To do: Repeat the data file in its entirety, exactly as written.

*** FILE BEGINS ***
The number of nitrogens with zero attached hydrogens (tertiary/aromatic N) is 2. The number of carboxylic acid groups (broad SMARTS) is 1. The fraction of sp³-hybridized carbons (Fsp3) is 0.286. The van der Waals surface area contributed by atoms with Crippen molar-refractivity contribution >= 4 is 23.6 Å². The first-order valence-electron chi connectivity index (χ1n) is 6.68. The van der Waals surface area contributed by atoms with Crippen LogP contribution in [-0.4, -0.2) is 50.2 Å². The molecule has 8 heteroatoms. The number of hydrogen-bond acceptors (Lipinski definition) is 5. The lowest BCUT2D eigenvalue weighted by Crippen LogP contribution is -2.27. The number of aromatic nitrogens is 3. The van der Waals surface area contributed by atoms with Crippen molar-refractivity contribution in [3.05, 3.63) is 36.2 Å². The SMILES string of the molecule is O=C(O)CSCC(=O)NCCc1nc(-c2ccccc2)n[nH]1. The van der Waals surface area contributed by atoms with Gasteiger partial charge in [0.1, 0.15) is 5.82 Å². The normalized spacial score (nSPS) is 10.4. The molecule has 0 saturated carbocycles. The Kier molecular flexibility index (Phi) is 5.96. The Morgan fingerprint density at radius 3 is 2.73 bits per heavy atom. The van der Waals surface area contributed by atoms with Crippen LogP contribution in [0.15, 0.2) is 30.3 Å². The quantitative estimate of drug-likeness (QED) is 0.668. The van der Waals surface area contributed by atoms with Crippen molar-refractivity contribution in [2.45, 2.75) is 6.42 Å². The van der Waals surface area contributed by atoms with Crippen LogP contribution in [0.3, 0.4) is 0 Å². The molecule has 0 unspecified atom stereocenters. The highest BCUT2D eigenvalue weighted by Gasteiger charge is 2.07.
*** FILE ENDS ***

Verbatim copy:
The number of nitrogens with zero attached hydrogens (tertiary/aromatic N) is 2. The number of carboxylic acid groups (broad SMARTS) is 1. The fraction of sp³-hybridized carbons (Fsp3) is 0.286. The van der Waals surface area contributed by atoms with Crippen molar-refractivity contribution >= 4 is 23.6 Å². The first-order valence-electron chi connectivity index (χ1n) is 6.68. The van der Waals surface area contributed by atoms with Crippen LogP contribution in [-0.4, -0.2) is 50.2 Å². The molecule has 8 heteroatoms. The number of hydrogen-bond acceptors (Lipinski definition) is 5. The lowest BCUT2D eigenvalue weighted by Crippen LogP contribution is -2.27. The number of aromatic nitrogens is 3. The van der Waals surface area contributed by atoms with Crippen molar-refractivity contribution in [3.05, 3.63) is 36.2 Å². The SMILES string of the molecule is O=C(O)CSCC(=O)NCCc1nc(-c2ccccc2)n[nH]1. The van der Waals surface area contributed by atoms with Gasteiger partial charge in [0.1, 0.15) is 5.82 Å². The normalized spacial score (nSPS) is 10.4. The molecule has 0 saturated carbocycles. The Kier molecular flexibility index (Phi) is 5.96. The Morgan fingerprint density at radius 3 is 2.73 bits per heavy atom. The van der Waals surface area contributed by atoms with Crippen LogP contribution in [0.15, 0.2) is 30.3 Å². The quantitative estimate of drug-likeness (QED) is 0.668. The van der Waals surface area contributed by atoms with Crippen molar-refractivity contribution in [2.45, 2.75) is 6.42 Å². The van der Waals surface area contributed by atoms with Crippen LogP contribution in [0.3, 0.4) is 0 Å². The molecule has 0 unspecified atom stereocenters. The highest BCUT2D eigenvalue weighted by Gasteiger charge is 2.07.